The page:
Introduction To Modern Time Series Analysis

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Introduction to Modern Time Series AnalysisGebhard Kirchgässner, Jürgen Wolters and Uwe HasslerSecond EditionSpringer 2013Teaching MaterialThe following figures and tables are from the above book. They are provided to help instructors andstudents and may be used for teaching purposes as long as a reference to the book is given in class.Source: Kirchgässner, Gebhard / Wolters, Jürgen / Hassler, UweIntroduction to Modern Time Series Analysis, Springer-Verlag Berlin Heidelberg 2013ISBN 978-3-642-33435-1 / ISBN 978-3-642-33436-8 (eBook)

1 Introduction and Basicsbn 010Figure 1.1: Real Gross Domestic Product of the Federal Republicof Germany in billions of Euro, 1960 – 2011bn ure 1.2: Quarterly Changes of the Real Gross Domestic Product (ΔGDP)of the Federal Republic of Germany, 1960 – 1989Source: Kirchgässner, Gebhard / Wolters, Jürgen / Hassler, UweIntroduction to Modern Time Series Analysis, Springer-Verlag Berlin Heidelberg 2013ISBN 978-3-642-33435-1 / ISBN 978-3-642-33436-8 (eBook)

gure 1.3: Quarterly Growth Rates of the Real Gross Domestic Product (qgr)of the Federal Republic of Germany, 1960 – 1989bn Euro20151050-5-1019651970197519801985yearFigure 1.4: Annual Changes of the Real Gross Domestic Product (Δ 4GDP) of the Federal Republic of Germany, 1961 – 1989Source: Kirchgässner, Gebhard / Wolters, Jürgen / Hassler, UweIntroduction to Modern Time Series Analysis, Springer-Verlag Berlin Heidelberg 2013ISBN 978-3-642-33435-1 / ISBN 978-3-642-33436-8 (eBook)

percent1086420-2-41965197019751980year1985Figure 1.5: Annual Growth Rates of Real Gross Domestic Product (agr) of the Federal Republic of Germany, 1960 – 1989bn igure 1.6: ‘Smooth Component‘ and actual values of the Real Gross Domestic Product of the Federal Republic of Germany, 1961 – 2011Source: Kirchgässner, Gebhard / Wolters, Jürgen / Hassler, UweIntroduction to Modern Time Series Analysis, Springer-Verlag Berlin Heidelberg 2013ISBN 978-3-642-33435-1 / ISBN 978-3-642-33436-8 (eBook)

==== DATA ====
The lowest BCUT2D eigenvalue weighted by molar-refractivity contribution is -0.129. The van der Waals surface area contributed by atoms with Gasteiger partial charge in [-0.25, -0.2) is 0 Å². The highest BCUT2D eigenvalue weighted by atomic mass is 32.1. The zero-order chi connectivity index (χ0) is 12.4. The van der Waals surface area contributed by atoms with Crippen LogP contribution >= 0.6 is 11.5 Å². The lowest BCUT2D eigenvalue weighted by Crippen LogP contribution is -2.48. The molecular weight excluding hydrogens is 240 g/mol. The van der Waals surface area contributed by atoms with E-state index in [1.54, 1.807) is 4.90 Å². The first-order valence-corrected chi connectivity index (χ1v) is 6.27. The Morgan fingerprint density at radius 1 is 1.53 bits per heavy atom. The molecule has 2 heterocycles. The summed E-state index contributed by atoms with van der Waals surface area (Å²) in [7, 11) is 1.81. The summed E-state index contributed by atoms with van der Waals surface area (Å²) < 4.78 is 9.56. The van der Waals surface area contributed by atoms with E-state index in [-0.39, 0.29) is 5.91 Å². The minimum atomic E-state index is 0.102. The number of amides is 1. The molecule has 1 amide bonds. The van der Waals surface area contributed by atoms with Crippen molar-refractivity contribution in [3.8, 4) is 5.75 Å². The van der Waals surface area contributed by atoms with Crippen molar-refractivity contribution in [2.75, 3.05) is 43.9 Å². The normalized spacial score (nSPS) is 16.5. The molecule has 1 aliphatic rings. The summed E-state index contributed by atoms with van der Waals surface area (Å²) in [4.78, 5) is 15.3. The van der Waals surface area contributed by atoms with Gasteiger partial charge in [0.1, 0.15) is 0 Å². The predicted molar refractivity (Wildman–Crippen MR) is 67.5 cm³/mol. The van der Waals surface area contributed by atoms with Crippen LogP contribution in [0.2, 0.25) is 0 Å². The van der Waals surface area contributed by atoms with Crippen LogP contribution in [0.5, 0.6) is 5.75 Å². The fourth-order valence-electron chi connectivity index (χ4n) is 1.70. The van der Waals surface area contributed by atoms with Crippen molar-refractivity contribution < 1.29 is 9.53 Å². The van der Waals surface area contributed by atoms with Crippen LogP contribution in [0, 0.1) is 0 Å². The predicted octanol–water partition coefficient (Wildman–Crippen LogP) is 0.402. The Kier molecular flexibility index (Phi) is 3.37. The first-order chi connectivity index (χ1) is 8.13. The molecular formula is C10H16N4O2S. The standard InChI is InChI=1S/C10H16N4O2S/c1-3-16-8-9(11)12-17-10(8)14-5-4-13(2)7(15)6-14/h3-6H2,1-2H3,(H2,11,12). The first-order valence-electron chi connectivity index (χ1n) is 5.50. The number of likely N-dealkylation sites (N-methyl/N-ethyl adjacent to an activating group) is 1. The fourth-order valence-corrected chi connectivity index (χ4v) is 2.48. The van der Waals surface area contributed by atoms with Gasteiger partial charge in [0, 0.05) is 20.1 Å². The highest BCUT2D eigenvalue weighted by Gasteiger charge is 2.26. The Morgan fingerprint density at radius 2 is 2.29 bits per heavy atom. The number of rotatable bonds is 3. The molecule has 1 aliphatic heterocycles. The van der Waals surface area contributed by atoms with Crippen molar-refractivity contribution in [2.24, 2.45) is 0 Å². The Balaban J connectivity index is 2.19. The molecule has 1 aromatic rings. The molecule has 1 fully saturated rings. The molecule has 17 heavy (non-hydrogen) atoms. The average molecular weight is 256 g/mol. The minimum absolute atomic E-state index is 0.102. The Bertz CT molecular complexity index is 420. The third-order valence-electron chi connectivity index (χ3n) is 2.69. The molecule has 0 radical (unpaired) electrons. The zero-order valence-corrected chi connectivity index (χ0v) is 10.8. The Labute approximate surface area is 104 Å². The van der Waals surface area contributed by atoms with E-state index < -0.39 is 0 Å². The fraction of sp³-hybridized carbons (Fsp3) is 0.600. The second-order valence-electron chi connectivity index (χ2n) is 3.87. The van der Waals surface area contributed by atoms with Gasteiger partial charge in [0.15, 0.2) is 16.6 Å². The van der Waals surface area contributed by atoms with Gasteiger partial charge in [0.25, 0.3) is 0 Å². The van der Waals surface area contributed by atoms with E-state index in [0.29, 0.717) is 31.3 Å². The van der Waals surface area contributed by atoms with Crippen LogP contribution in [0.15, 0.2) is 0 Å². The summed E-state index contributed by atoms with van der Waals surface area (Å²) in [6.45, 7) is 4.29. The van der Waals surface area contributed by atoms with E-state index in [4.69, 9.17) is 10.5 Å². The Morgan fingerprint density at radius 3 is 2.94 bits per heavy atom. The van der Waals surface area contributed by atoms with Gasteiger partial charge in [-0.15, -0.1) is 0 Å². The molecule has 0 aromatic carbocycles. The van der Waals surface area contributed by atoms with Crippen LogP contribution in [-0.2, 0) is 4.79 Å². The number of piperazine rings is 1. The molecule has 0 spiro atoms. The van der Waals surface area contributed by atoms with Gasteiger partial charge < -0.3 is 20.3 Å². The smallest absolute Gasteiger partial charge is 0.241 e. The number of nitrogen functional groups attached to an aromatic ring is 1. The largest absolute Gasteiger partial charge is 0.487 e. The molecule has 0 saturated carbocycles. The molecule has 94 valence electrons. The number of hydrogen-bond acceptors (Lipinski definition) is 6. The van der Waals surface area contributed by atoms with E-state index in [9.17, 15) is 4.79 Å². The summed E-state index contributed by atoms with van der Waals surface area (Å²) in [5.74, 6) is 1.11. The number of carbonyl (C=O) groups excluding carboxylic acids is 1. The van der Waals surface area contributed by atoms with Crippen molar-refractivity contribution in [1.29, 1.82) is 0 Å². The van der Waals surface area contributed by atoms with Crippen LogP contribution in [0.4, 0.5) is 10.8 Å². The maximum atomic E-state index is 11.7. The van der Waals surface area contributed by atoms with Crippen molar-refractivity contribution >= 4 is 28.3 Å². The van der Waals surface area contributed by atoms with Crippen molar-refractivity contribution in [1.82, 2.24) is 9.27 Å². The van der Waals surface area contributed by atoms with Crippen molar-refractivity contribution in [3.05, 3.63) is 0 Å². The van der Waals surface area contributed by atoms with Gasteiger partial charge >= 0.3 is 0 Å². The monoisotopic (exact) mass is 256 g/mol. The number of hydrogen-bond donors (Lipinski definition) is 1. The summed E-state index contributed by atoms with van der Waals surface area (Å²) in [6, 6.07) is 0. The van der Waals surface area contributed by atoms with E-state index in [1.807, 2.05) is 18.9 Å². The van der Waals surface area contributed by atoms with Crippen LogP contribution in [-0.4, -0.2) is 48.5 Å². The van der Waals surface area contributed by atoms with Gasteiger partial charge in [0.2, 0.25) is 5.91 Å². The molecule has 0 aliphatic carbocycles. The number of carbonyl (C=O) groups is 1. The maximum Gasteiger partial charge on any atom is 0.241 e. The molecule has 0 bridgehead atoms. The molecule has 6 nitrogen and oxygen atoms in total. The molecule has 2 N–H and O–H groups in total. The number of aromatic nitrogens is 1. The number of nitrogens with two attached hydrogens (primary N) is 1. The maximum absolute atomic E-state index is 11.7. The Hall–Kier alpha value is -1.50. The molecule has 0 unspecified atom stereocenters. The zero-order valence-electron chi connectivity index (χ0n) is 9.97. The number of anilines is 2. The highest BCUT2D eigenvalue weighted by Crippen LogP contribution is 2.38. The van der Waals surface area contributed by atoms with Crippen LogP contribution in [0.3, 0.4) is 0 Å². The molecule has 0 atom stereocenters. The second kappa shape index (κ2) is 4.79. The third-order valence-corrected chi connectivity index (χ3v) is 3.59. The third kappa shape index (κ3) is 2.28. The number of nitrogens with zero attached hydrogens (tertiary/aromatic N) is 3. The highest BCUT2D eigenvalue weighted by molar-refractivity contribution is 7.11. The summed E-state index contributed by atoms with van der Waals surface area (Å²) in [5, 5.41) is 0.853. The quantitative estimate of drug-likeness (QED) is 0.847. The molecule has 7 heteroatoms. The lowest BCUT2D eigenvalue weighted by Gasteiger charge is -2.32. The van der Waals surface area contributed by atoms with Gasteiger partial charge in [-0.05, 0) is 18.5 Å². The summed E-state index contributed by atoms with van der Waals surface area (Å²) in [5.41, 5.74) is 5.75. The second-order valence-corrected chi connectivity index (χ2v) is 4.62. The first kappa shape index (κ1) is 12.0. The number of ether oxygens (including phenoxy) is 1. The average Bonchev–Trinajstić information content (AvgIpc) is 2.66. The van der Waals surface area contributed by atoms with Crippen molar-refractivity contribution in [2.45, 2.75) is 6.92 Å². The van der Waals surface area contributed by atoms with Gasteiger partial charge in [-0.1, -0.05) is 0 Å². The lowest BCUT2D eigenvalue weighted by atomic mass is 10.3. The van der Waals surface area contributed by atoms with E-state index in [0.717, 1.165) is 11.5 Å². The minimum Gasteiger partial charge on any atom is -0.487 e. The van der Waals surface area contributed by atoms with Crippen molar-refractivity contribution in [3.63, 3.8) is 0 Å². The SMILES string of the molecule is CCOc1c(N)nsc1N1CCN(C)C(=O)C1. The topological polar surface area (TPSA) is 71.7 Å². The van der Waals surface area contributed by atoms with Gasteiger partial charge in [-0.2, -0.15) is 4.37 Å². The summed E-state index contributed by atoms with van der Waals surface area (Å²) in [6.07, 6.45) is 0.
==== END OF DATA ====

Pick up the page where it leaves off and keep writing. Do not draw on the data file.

50403020100-1020406080100-20-30-40-50Figure 1.7:Example of a Random Walk where only the steps 1and –1 are possibleSource: Kirchgässner, Gebhard / Wolters, Jürgen / Hassler, UweIntroduction to Modern Time Series Analysis, Springer-Verlag Berlin Heidelberg 2013ISBN 978-3-642-33435-1 / ISBN 978-3-642-33436-8 (eBook)

CHF/USD3.532.521.510.51974 1978 1982 1986 1990 1994 1998 2002 2006 2010yeara) Exchange Rate CHF/USD 1974 – 20112011percent201510501974 1978 1982 1986 1990 1994 1998 2002 2006 2010-5year-10-15ˆ 1b) Continuous Returns CHF/USD0.750.50.25 0-0.255101520-0.5-0.75-1c) Estimated AutocorrelationsFigure 1.8:Exchange Rate Swiss Franc U.S. Dollar,Monthly data, January 1974 to December 2011Source: Kirchgässner, Gebhard / Wolters, Jürgen / Hassler, UweIntroduction to Modern Time Series Analysis, Springer-Verlag Berlin Heidelberg 2013ISBN 978-3-642-33435-1 / ISBN 978-3-642-33436-8 (eBook)

2 Univariate Stationary Processesxt7.552.5t0-2.5-5-7.5a) Realisation 10.80.60.40.205-0.2-0.4101520 20 b) Theoretical autocorrelation functionˆ 10.80.60.40.2051015-0.2-0.4c) Estimated autocorrelation functionwith confidence intervalsFigure 2.1: AR(1) process with α 0.9Source: Kirchgässner, Gebhard / Wolters, Jürgen / Hassler, UweIntroduction to Modern Time Series Analysis, Springer-Verlag Berlin Heidelberg 2013ISBN 978-3-642-33435-1 / ISBN 978-3-642-33436-8 (eBook)

xt42t0-2-4a) Realisation 10.80.60.40.2 0-0.25101520-0.4-0.6-0.8-1b) Theoretical autocorrelation functionˆ 10.80.60.40.2 0-0.25101520-0.4-0.6-0.8-1c) Estimated autocorrelation functionwith confidence intervalsFigure 2.2: AR(1) process with α 0.5Source: Kirchgässner, Gebhard / Wolters, Jürgen / Hassler, UweIntroduction to Modern Time Series Analysis, Springer-Verlag Berlin Heidelberg 2013ISBN 978-3-642-33435-1 / ISBN 978-3-642-33436-8 (eBook)

xt52.50t-2.5-5a) Realisation 10.80.60.40.2 0-0.25101520-0.4-0.6-0.8-1b) Theoretical autocorrelation functionˆ 10.80.60.40.2 0-0.25101520-0.4-0.6-0.8-1c) Estimated autocorrelation functionwith confidence intervalsFigure 2.3: AR(1) process with α -0.9Source: Kirchgässner, Gebhard / Wolters, Jürgen / Hassler, UweIntroduction to Modern Time Series Analysis, Springer-Verlag Berlin Heidelberg 2013ISBN 978-3-642-33435-1 / ISBN 978-3-642-33436-8 (eBook)

981a) Popularity of the CDU/CSU, 1971 – 1982 ˆ ( )10.80.60.40.2 0-0.25101520-0.4-0.6-0.8-1b) Autocorrelation ( ) and partial (autocorrelation functions withconfidence intervals) ˆ ( )10.80.60.40.2 0-0.25101520-0.4-0.6-0.8-1c) Estimated autocorrelation function of theresiduals of the estimated AR(1)-processwith confidence intervalsFigure 2.4: Popularity of the CDU/CSU, 1971 – 1982Source: Kirchgässner, Gebhard / Wolters, Jürgen / Hassler, UweIntroduction to Modern Time Series Analysis, Springer-Verlag Berlin Heidelberg 2013ISBN 978-3-642-33435-1 / ISBN 978-3-642-33436-8 (eBook)